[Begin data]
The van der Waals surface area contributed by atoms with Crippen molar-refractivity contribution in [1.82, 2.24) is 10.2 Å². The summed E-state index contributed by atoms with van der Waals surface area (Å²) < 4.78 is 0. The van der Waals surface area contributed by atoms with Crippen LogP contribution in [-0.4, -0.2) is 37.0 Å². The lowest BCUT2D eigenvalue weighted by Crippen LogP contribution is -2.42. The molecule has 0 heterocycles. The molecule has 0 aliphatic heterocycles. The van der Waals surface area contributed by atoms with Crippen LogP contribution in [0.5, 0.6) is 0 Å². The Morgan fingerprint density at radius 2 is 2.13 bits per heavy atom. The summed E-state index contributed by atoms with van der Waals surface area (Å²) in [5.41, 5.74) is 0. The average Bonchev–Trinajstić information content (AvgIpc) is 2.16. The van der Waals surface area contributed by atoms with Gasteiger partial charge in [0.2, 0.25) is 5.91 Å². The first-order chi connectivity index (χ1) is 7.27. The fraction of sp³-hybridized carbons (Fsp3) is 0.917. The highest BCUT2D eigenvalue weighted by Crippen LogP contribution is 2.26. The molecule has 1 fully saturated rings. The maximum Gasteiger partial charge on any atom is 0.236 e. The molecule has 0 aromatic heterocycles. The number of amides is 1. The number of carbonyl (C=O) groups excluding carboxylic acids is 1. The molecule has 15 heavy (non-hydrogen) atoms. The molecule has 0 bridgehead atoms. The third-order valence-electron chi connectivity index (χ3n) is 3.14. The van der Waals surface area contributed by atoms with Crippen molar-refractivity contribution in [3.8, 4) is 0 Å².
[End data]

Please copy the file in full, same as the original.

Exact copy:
The van der Waals surface area contributed by atoms with Crippen molar-refractivity contribution in [1.82, 2.24) is 10.2 Å². The summed E-state index contributed by atoms with van der Waals surface area (Å²) < 4.78 is 0. The van der Waals surface area contributed by atoms with Crippen LogP contribution in [-0.4, -0.2) is 37.0 Å². The lowest BCUT2D eigenvalue weighted by Crippen LogP contribution is -2.42. The molecule has 0 heterocycles. The molecule has 0 aliphatic heterocycles. The van der Waals surface area contributed by atoms with Crippen LogP contribution in [0.5, 0.6) is 0 Å². The Morgan fingerprint density at radius 2 is 2.13 bits per heavy atom. The summed E-state index contributed by atoms with van der Waals surface area (Å²) in [5.41, 5.74) is 0. The average Bonchev–Trinajstić information content (AvgIpc) is 2.16. The van der Waals surface area contributed by atoms with Gasteiger partial charge in [0.2, 0.25) is 5.91 Å². The first-order chi connectivity index (χ1) is 7.27. The fraction of sp³-hybridized carbons (Fsp3) is 0.917. The highest BCUT2D eigenvalue weighted by Crippen LogP contribution is 2.26. The molecule has 1 fully saturated rings. The maximum Gasteiger partial charge on any atom is 0.236 e. The molecule has 0 aromatic heterocycles. The number of amides is 1. The number of carbonyl (C=O) groups excluding carboxylic acids is 1. The molecule has 15 heavy (non-hydrogen) atoms. The molecule has 0 bridgehead atoms. The third-order valence-electron chi connectivity index (χ3n) is 3.14. The van der Waals surface area contributed by atoms with Crippen molar-refractivity contribution in [3.8, 4) is 0 Å².